Saturday, August 24, 2013

Election Petition: Judgment August 29

AUGUST 15, 2013 (Front Page)

From left: Tsatsu Tsikata (Counsel for third respondent); Philip Addison, Counsel for Petitioners; Quarshie Idun, Counsel for second respondent; Tony Lithur, Counsel for first respondentFrom left: Tsatsu Tsikata (Counsel for third respondent); Philip Addison, Counsel for Petitioners; Quarshie Idun, Counsel for second respondent; Tony Lithur, Counsel for first respondent 

It has been eight months of a long drawn-out legal clash to justify the removal or retention of Mr John Dramani Mahama as the President of the Republic of Ghana.
After the Supreme Court had disposed of more than 20 interlocutory applications, gathered evidence for four months, as well as received 344-page written addresses from lawyers in the petition, it has finally fixed August 29, 2013 as the date for judgement.
On that day, by the powers conferred on the Supreme Court by the 1992 Constitution, it will decide whether or not to annul 3,931,339 votes as a result of the petitioners’ claims of gross and widespread irregularities recorded at 10,119 polling stations during the 2012 presidential poll.
Its decision will also be premised on whether or not to maintain that the declaration of Mahama as the winner of the December 7 and 8, 2012 presidential election was invalid.
Another decision to be considered by the court will be whether or not to declare Nana Addo Dankwa Akufo-Addo as the validly elected President.
It is also expected to make consequential orders it deems fit in the petition.
Issues complained of by Nana Akufo-Addo; his running mate, Dr Mahamadu Bawumia, and the National Chairman of the New Patriotic Party (NPP), Mr Jake Obetsebi-Lamptey, are that some persons were allowed to vote without undergoing biometric verification, some presiding officers did not sign pink sheets (statement of poll and declaration of result form for the office of President), there was over-voting and some pink sheets had duplicate serial numbers.
But the respondents, namely, President Mahama, the Electoral Commission (EC) and the National Democratic Congress (NDC), have denied the claims on the grounds that the petitioners have failed to prove the said infractions.
They also argue that the election was won by President Mahama on a clean slate and for that reason he should be maintained as President of Ghana.

Clarifications Sought and Given
The court fixed the date after the lawyers for the petitioners and the respondents had answered questions and given clarifications on issues of the actual number of polling stations affected by the request for annulment, over-voting, pink sheets with the same serial numbers, presiding officers not signing pink sheets and persons being allowed to vote without undergoing biometric verification.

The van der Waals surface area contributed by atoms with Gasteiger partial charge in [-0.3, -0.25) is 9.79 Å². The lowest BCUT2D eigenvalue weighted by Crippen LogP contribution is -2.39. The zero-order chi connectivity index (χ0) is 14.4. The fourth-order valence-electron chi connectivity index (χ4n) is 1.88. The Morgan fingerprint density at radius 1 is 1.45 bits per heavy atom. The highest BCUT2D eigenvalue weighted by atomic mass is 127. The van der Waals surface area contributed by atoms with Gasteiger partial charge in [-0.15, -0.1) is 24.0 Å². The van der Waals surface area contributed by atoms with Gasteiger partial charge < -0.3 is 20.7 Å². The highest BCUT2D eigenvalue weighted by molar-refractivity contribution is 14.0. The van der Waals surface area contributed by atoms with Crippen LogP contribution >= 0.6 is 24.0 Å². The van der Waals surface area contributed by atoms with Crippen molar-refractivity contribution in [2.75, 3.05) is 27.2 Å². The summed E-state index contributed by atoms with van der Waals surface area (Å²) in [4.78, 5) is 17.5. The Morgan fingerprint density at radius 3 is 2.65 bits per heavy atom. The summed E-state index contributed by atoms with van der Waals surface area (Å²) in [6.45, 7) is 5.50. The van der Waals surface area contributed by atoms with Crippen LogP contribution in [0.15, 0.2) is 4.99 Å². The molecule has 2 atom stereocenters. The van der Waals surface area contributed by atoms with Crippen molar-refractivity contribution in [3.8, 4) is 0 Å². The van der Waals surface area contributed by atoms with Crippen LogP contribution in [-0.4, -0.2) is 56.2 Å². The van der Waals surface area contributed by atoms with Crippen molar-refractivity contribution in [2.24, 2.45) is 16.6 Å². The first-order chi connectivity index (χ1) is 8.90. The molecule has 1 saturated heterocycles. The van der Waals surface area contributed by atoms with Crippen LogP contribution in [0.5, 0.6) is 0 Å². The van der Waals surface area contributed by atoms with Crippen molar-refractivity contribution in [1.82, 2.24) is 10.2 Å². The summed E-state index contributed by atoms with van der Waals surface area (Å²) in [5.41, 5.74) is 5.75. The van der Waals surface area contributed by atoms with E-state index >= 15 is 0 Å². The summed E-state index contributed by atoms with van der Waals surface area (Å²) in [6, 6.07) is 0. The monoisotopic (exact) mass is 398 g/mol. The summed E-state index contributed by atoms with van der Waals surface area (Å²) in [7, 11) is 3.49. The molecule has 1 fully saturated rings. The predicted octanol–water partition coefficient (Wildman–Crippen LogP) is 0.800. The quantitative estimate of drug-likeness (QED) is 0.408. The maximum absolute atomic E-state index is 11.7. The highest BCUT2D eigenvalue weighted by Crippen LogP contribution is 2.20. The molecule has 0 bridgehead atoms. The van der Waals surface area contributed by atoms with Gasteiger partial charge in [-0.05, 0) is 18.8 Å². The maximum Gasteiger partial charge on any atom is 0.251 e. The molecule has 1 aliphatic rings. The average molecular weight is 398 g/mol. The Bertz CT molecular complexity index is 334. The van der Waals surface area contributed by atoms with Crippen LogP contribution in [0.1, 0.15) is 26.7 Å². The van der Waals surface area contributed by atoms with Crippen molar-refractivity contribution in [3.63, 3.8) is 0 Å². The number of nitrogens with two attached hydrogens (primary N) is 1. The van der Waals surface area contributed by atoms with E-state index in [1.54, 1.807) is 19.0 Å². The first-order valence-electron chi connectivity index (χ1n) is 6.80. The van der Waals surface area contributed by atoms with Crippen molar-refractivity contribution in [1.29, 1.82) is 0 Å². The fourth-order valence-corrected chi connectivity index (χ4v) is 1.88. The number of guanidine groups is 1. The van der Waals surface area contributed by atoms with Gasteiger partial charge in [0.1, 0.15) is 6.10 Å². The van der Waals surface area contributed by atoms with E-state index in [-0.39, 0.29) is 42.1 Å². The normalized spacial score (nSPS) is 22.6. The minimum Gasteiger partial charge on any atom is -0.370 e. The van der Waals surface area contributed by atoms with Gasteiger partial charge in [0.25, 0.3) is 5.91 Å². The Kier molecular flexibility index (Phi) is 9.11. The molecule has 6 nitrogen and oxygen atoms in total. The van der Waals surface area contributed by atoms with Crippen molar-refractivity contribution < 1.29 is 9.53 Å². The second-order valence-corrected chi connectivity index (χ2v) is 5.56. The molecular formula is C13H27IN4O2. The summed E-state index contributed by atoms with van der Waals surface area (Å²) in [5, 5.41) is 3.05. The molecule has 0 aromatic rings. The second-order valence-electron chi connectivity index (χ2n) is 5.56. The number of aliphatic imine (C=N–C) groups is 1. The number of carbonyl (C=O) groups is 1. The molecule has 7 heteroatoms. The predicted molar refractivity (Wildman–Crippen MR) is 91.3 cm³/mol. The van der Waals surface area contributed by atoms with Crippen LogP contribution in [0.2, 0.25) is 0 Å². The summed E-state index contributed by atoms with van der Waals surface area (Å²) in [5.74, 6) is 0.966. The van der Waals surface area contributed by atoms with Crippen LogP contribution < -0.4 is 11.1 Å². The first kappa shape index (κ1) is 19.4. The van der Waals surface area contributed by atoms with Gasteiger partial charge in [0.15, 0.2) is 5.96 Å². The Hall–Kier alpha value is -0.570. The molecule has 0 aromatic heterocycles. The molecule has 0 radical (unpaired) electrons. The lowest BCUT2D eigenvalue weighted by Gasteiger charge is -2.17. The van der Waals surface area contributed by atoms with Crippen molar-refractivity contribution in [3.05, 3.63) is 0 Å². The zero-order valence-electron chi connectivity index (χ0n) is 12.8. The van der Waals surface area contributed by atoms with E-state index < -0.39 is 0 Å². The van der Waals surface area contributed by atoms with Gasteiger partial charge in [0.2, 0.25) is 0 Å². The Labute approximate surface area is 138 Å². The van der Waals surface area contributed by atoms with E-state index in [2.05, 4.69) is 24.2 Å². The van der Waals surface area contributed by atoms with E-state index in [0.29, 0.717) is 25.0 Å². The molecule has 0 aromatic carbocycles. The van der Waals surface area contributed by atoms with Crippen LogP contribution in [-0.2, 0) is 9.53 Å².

Messrs Philip Addison, Tony Lithur, James Quashie-Idun and Tsatsu Tsikata took turns to answer questions from some of the panel members.

Issues for determination
The judgement will be given by Mr Justice William Atuguba, with  Mr Justice Julius Ansah, Mrs Justice Sophia Adinyira, Ms Justice Rose Constance Owusu, Mr Justice Jones Dotse, Mr Justice Anin Yeboah, Mr Justice Paul Baffoe-Bonnie, Mr Justice N. S. Gbadegbe and Mrs Justice Vida Akoto-Bamfo.
Article 64 (2) of the 1992 Constitution states, “A declaration by the Supreme Court that the election of the President is not valid shall be without prejudice to anything done by the President before the declaration.”
Hence, the court has all-encompassing powers to declare the election valid or invalid, affirm and/ or set new ground rules for the holding of elections in future.
On April 2, 2013, the court set out two issues for determination after the parties had officially written to the court on March 19, 2013 informing it that they had been unable to reach a consensus on the issues to be set out for determination.
Consequently, the court, on August 29, 2013, will decide whether or not there had been statutory violations, omissions, irregularities and malpractices in the December 7 and 8, 2012 presidential poll as complained of by the petitioners.
The second issue to be determined by the court is whether or not those statutory violations, omissions, irregularities and malpractices (if any) affected the outcome of the presidential election.

Details of Petitioners’ Analysis
The petitioners indicate that over-voting occurred at 1,722 polling stations, while voting without biometric verification occurred at 2,020 polling stations, using pink sheets from the 10,119 polling stations.
The irregularity of absence of presiding officers’ signatures occurred at 1,638 polling stations, while the use of duplicate serial numbers on pink sheets affected 8,987 polling stations.
In all, 3,931,339 votes, according to the petitioners, were affected by the various irregularities at the 10,119 polling stations being challenged.